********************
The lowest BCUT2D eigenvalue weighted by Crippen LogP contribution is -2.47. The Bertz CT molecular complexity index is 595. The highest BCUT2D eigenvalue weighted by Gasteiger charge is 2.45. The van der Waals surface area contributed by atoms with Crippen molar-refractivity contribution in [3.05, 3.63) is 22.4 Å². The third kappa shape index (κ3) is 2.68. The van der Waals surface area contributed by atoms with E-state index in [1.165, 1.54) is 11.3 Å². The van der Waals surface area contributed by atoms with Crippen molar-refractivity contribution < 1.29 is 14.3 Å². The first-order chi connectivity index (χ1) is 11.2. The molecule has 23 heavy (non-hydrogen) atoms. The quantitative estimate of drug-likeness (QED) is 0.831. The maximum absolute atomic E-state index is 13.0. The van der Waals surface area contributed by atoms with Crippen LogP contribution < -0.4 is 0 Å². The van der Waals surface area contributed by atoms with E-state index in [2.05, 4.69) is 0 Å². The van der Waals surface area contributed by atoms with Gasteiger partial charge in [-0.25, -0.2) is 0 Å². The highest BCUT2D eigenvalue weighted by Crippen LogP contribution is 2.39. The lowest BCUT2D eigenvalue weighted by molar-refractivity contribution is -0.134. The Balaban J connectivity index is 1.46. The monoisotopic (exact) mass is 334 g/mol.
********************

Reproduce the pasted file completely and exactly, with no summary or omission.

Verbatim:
The lowest BCUT2D eigenvalue weighted by Crippen LogP contribution is -2.47. The Bertz CT molecular complexity index is 595. The highest BCUT2D eigenvalue weighted by Gasteiger charge is 2.45. The van der Waals surface area contributed by atoms with Crippen molar-refractivity contribution in [3.05, 3.63) is 22.4 Å². The third kappa shape index (κ3) is 2.68. The van der Waals surface area contributed by atoms with E-state index in [1.165, 1.54) is 11.3 Å². The van der Waals surface area contributed by atoms with Crippen molar-refractivity contribution < 1.29 is 14.3 Å². The first-order chi connectivity index (χ1) is 11.2. The molecule has 23 heavy (non-hydrogen) atoms. The quantitative estimate of drug-likeness (QED) is 0.831. The maximum absolute atomic E-state index is 13.0. The van der Waals surface area contributed by atoms with Crippen LogP contribution < -0.4 is 0 Å². The van der Waals surface area contributed by atoms with E-state index in [2.05, 4.69) is 0 Å². The van der Waals surface area contributed by atoms with Gasteiger partial charge in [-0.25, -0.2) is 0 Å². The highest BCUT2D eigenvalue weighted by Crippen LogP contribution is 2.39. The lowest BCUT2D eigenvalue weighted by molar-refractivity contribution is -0.134. The Balaban J connectivity index is 1.46. The monoisotopic (exact) mass is 334 g/mol.